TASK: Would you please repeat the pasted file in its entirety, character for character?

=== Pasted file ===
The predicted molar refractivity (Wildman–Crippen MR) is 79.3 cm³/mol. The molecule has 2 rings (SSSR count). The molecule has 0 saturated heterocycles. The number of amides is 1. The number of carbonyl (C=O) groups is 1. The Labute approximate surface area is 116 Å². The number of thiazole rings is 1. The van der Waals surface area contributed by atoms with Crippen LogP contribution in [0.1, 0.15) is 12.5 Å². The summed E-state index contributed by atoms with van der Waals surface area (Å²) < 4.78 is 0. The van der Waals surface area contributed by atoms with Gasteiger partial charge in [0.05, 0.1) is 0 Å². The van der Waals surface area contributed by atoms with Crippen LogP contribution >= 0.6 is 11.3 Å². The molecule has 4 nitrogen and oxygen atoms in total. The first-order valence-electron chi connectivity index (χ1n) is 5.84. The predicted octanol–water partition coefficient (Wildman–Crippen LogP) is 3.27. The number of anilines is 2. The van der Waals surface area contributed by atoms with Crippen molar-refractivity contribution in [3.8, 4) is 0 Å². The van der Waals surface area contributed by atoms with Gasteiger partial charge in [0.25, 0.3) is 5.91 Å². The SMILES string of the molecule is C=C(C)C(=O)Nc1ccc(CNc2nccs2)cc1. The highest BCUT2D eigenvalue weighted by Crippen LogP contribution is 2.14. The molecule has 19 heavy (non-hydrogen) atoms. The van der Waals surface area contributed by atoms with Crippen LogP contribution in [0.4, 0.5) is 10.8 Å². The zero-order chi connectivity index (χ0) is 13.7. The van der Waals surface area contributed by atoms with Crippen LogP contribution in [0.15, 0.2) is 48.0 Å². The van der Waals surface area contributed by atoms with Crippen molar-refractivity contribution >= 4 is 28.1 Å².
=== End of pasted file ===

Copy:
The predicted molar refractivity (Wildman–Crippen MR) is 79.3 cm³/mol. The molecule has 2 rings (SSSR count). The molecule has 0 saturated heterocycles. The number of amides is 1. The number of carbonyl (C=O) groups is 1. The Labute approximate surface area is 116 Å². The number of thiazole rings is 1. The van der Waals surface area contributed by atoms with Crippen LogP contribution in [0.1, 0.15) is 12.5 Å². The summed E-state index contributed by atoms with van der Waals surface area (Å²) < 4.78 is 0. The van der Waals surface area contributed by atoms with Gasteiger partial charge in [0.05, 0.1) is 0 Å². The van der Waals surface area contributed by atoms with Crippen LogP contribution >= 0.6 is 11.3 Å². The molecule has 4 nitrogen and oxygen atoms in total. The first-order valence-electron chi connectivity index (χ1n) is 5.84. The predicted octanol–water partition coefficient (Wildman–Crippen LogP) is 3.27. The number of anilines is 2. The van der Waals surface area contributed by atoms with Crippen molar-refractivity contribution in [3.8, 4) is 0 Å². The van der Waals surface area contributed by atoms with Gasteiger partial charge in [0.25, 0.3) is 5.91 Å². The SMILES string of the molecule is C=C(C)C(=O)Nc1ccc(CNc2nccs2)cc1. The highest BCUT2D eigenvalue weighted by Crippen LogP contribution is 2.14. The molecule has 19 heavy (non-hydrogen) atoms. The van der Waals surface area contributed by atoms with Crippen LogP contribution in [0.4, 0.5) is 10.8 Å². The zero-order chi connectivity index (χ0) is 13.7. The van der Waals surface area contributed by atoms with Crippen LogP contribution in [0.15, 0.2) is 48.0 Å². The van der Waals surface area contributed by atoms with Crippen molar-refractivity contribution >= 4 is 28.1 Å².